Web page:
How do we know that there were no crippled Israelites who received the Torah at Mount Sinai? The Torah tells us that “they took their stand at the foot of the mountain” (Exodus 19:17). The word “stand” means literally standing on one’s feet. How do we know that none of them had broken arms? The Torah says that they responded, “All that the LORD has spoken we will do” (Exodus 24:7). How do we know that none of them were deaf? They continued, “and we will [hear].” How do we know that none of them were blind? The Torah says that “all the people saw the thunder” (Exodus 20:18). How do we know that none of them were mute? The Torah says that “all the people answered” (Exodus 19:8). The only conclusion to draw from this is that they were healed. (Exodus Rabbah 7:1)
The month of Iyyar is the bridge between the exodus from Egypt in the month of Nisan and the giving of the Torah in the month of Sivan.
The people who left Egypt were broken and battered victims of appalling abuse. Not only did they live in an ancient society without modern medicine, but they were a slave caste, beaten and ruthlessly forced to work. Their lives and their bodies were treated as worthless. Surely among the two million people or so who encamped at Sinai, hundreds of thousands would either have disabled limbs, eyes, or ears.
But along the way, a wonderful thing happened. The Israelites reached a pool of bitter water called Marah. “Marah” means bitter, just like the maror that we eat at the Passover Seder in re-enactment of the Israelites’ suffering. But through a miracle, God changed the bitterness of the water into sweetness and said,
“I will put none of the diseases on you that I put on [Egypt], for I am the LORD, your healer.” (Exodus 15:26)
The sages noticed an interesting coincidence in the phrase, “I am the LORD, your healer.” In Hebrew, the initial letters of this phrase spell the name of the month of Iyyar. Thus, the month of Iyyar epitomizes our journeys from darkness to light and our transitions from bitterness to sweetness.
Another name for this month is Ziv (1 Kings 6:1), which means “brilliant light” or perhaps “blossoming.” What a fitting name for the month when the risen Messiah appeared over and over again to his awestruck disciples, his formerly broken body transformed by resurrection!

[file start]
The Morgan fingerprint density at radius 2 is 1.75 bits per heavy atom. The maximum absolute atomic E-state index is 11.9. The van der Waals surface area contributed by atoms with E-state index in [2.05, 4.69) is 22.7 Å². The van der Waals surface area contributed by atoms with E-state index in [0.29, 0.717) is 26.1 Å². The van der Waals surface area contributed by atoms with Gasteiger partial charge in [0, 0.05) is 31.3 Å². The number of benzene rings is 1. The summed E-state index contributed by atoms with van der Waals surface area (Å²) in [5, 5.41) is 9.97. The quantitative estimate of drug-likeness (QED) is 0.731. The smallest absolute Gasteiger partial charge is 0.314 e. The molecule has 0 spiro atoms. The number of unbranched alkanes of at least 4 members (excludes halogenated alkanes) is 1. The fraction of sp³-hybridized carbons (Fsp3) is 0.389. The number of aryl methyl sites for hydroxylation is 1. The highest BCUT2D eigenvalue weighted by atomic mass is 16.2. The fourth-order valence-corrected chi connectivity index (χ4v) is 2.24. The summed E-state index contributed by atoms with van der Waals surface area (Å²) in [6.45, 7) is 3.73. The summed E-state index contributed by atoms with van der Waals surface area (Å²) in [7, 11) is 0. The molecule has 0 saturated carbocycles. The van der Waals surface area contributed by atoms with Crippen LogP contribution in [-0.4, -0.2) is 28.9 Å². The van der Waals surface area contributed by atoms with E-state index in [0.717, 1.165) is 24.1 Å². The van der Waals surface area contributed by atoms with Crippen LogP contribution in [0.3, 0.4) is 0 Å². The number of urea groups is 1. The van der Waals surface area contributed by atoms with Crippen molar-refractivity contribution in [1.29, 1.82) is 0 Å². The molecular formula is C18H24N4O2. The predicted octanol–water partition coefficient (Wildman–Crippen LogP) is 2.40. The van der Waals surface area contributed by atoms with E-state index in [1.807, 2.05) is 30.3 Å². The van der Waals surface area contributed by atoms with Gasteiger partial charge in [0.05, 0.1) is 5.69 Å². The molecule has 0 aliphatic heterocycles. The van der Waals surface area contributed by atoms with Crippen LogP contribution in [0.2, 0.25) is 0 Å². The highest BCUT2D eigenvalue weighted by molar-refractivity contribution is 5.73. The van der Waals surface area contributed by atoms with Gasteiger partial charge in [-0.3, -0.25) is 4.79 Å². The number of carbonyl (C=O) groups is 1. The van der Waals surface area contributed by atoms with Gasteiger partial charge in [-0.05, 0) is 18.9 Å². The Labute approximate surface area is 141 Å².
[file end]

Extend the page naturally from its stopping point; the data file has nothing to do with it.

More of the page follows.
Miracles of healing sometimes happen. They are documented in Jewish and Christian literature. You may have experienced one or more yourself. But there is a danger associated with experiencing such an overwhelming display of God’s power: We can be blinded to the reality that all healing comes from HaShem.
The medical field is one of the most highly respected in Jewish culture. Healing is God’s signature, so those who administer treatments and cures, who alleviate suffering and prolongs life are truly walking in the ways of the Creator. They are not in competition with him; they are his agents in the world, whether they realize it or not.
You probably already know the popular sermon illustration of the drowning man, the canoe, and the helicopter, so I won’t waste pixels on it here, but it encapsulates the Jewish perspective on healing quite well. All knowledge, wisdom, insight, intelligence, and understanding—even of the scientific type—come from HaShem. He endowed humans with uniquely advanced ability to reason and learn. He granted some people exceptional skill and interest in medicine, leading them to discover the powerful treatments and cures that have always existed latent in his creation.
That means that in an overwhelming majority of cases, God’s healing power takes place within the natural laws and patterns of the world. This, too, comes with danger, as we may fail to recognize that such healing is from God; we may mistakenly attribute it to man’s independent achievement.
Judaism teaches that the commandment not to “put the LORD your God to the test” (Deuteronomy 6:16) refers to forcing God’s hand by placing yourself in a situation that relies on miracles. (For example, Yeshua cited this verse to explain why he shouldn’t just jump off a cliff to summon angels.) Ironically, by relying only on miracles, we deny God’s power by distancing him from the natural world that he created.
Every moment of our lives is sustained by God’s compassionate care. Each time we arrive at a significant moment we bless God “who has kept us alive, upheld us, and let us reach this time.” For that matter, every time we use the restroom we bless God “who heals the body and is wondrous in what he makes.”
Many Jews also recite a prayer before taking any medication or medical treatment:
“Let it be your will, O LORD, my God and God of my fathers, that this endeavor will result in my healing, for you freely heal.”
The apostles taught that when one is sick, they should apply both prayer and medicinal treatments: “let them pray over him, anointing him with oil in the name of the Lord” (James 5:14). “Anointing with oil” is not some kind of ritualistic hocus-pocus. This is how medicines were applied in the first century.
Having an ailment does not necessarily indicate that a person is guilty of some sin; nonetheless, Judaism teaches that physical ailments have a spiritual counterpart. This means that a complete treatment will account for both. Consider how Yeshua performed both spiritual and physical healings for the people he touched.
And so, as the month of Iyyar passes, we not only calculate each day as the Omer count increases, but we take an inventory of ourselves, asking God to regenerate us spiritually so that we, too, can stand, beholding and hearing at Mount Sinai.